I think my mother enjoyed Christmas baking very much. Many of the ingredients for the special things she would bake at this time of year were just too expensive to have on hand all the time. Somehow she would work her magic and make that grocery money stretch to include these things.
While we were at school, over the weeks prior to Christmas, she would bake many different kinds of cookies & squares. When we would arrive home in the late afternoon there was no trace of what she had baked. Every cookie tin and various other containers were being filled with these glorious goodies.
Mom & Dad would make a ‘batch’ of their homemade rootbeer as well. During our Christmas vacation from school, after supper and all the outside chores were done, we as a family gathered around the dining room table. In four of her prettiest dishes, mom would put mandarin oranges, unshelled mixed nuts, Christmas candy and some of her baking. In small little pretty glasses she poured for each of us some homemade rootbeer.
It was such a special family time to visit with each other and nibble on these treats. Life in the fifties had a gentle rhythm to it and I am forever grateful to have been a part of it all.
Even though there is just the two of us at our house, I can never resist finding some reason to do some Christmas baking. I mean, what better gifts for the neighbors and friends than homemade goodies! Over the next few weeks while I’m baking, I’d like to share with you some of these recipes so I’ll start off with a sour cream cookie.
In a small bowl, combine flour, baking powder, baking soda, anise seed & salt; set aside. In a large bowl, using an electric mixer on medium speed, beat margarine, sugar & egg until light & fluffy. At a low speed, beat in sour cream, orange zest & vanilla until smooth. Gradually stir in flour mixture until well combined. Cover & refrigerate 1 hour or more.
In a small bowl, combine cream cheese, cranberries, 2 Tbsp sugar & orange zest. Beat until light & fluffy.
Preheat oven to 350 F. Place chilled dough on a piece of parchment paper the size of a baking sheet. Cover with plastic wrap & roll dough into a 15" ( 38 cm) square. Remove plastic wrap & carefully cut dough into 30 - 2 1/2" (6.35 cm) squares (making sure not to cut through parchment paper).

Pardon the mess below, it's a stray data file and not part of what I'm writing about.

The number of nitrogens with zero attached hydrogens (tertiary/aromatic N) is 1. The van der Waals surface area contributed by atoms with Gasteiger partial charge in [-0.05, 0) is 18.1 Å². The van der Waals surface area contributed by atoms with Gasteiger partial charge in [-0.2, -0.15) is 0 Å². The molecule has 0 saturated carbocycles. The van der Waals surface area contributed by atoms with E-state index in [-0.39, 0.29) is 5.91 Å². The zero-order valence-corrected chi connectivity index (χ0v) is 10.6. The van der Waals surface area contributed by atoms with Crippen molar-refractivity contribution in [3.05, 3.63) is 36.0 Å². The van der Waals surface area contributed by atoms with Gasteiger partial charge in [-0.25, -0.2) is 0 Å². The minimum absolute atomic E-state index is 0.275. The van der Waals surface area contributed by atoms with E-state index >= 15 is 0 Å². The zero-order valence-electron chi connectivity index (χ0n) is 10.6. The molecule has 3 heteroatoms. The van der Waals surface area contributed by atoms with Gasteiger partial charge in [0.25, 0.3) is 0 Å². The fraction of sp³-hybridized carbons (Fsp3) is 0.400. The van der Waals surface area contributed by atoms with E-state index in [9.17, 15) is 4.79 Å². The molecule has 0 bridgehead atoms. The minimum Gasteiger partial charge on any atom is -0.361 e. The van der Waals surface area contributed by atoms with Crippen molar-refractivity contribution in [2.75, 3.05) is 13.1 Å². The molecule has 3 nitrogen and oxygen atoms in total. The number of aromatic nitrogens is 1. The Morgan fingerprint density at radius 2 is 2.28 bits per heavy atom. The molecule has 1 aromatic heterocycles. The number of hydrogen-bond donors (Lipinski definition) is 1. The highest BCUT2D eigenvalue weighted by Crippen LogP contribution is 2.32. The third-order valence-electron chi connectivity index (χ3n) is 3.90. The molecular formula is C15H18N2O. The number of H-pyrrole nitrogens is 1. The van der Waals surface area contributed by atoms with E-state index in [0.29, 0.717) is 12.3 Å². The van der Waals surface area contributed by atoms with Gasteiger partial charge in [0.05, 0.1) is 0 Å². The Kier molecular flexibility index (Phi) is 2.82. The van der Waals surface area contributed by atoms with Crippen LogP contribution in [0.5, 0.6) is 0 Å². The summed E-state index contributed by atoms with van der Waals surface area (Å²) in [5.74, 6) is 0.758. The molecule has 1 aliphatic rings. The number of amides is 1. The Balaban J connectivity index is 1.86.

Place entire sheet of paper with cookie squares on baking sheet. Make 1-inch cuts from each corner toward the center of the dough. Spoon about 1 Tbsp of filling onto center of each square. Fold alternating points to the center to form a 'poinsettia'; pinching gently at center to seal. Sprinkle with sliced almonds.
Bake 10-12 minutes. Remove to wire rack & cool. If desired, drizzle with a cream cheese frosting.
Bread pudding always gives me reason to remember good things. Why is it so beloved, aside from the extreme comfort food factor? It’s not that the dish was invented here — that honor likely goes to clever medieval or even ancient cooks in Europe and the Middle East who had a surplus of stale bread on their hands.
For those of you who haven’t tried it, sweet bread pudding is perhaps the ultimate comfort food. It’s simple to make, requires no special equipment and uses very basic ingredients. Just about every culture that makes bread has its own version of bread pudding.
The bread you choose will have a huge effect on the texture of your pudding. Since raspberries seem to be appearing in bigger containers in the grocery store now and a teeny bit better priced, I wanted to share a recipe for an ‘unbaked’ or overnight version of Fresh Raspberry BreadPudding with a Cream Cheese Drizzle. This is probably the easiest bread pudding recipe there is but it tastes soooo– good.
In a medium saucepan, combine sugar & cornstarch; blend well. Add raspberries; stir. Cook over medium heat until mixture boils & thickens, stirring constantly. Remove from heat; cool to room temperature.
Line a 8-cup mold with plastic wrap. Place some raspberry sauce in the bottom & top with a layer of bagel cubes; press down gently. Repeat, alternating layers with sauce & bagel cubes. Place plastic wrap over pudding. Cover with a plate that fits tightly inside mold, then place a heavy object on top of plate to help firm up pudding. Refrigerate overnight.
Cream Cheese Glaze
Whisk together cream cheese, powdered sugar, butter & vanilla. Add a little milk to achieve a drizzling consistency.
To serve, remove plate & plastic wrap; unmold onto a serving plate removing plastic wrap liner. Drizzle cream cheese glaze over pudding.